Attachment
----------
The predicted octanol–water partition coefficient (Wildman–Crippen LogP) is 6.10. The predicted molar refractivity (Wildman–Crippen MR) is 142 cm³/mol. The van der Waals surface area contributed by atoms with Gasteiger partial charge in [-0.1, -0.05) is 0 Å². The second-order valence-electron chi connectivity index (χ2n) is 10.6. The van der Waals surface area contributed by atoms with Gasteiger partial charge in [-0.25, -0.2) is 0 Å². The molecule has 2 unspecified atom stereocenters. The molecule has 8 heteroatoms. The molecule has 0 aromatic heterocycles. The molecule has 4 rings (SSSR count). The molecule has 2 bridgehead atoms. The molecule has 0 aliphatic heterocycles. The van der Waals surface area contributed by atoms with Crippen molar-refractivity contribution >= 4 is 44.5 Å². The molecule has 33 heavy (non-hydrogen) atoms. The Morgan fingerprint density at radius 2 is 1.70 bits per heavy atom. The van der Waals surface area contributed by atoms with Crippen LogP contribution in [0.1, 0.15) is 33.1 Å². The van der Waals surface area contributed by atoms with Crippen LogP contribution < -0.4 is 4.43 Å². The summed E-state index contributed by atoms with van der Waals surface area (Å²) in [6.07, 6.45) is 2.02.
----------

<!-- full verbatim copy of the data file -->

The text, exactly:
The predicted octanol–water partition coefficient (Wildman–Crippen LogP) is 6.10. The predicted molar refractivity (Wildman–Crippen MR) is 142 cm³/mol. The van der Waals surface area contributed by atoms with Gasteiger partial charge in [-0.1, -0.05) is 0 Å². The second-order valence-electron chi connectivity index (χ2n) is 10.6. The van der Waals surface area contributed by atoms with Gasteiger partial charge in [-0.25, -0.2) is 0 Å². The molecule has 2 unspecified atom stereocenters. The molecule has 8 heteroatoms. The molecule has 0 aromatic heterocycles. The molecule has 4 rings (SSSR count). The molecule has 2 bridgehead atoms. The molecule has 0 aliphatic heterocycles. The van der Waals surface area contributed by atoms with Crippen molar-refractivity contribution >= 4 is 44.5 Å². The molecule has 33 heavy (non-hydrogen) atoms. The Morgan fingerprint density at radius 2 is 1.70 bits per heavy atom. The van der Waals surface area contributed by atoms with Crippen LogP contribution in [0.1, 0.15) is 33.1 Å². The van der Waals surface area contributed by atoms with Crippen LogP contribution < -0.4 is 4.43 Å². The summed E-state index contributed by atoms with van der Waals surface area (Å²) in [6.07, 6.45) is 2.02.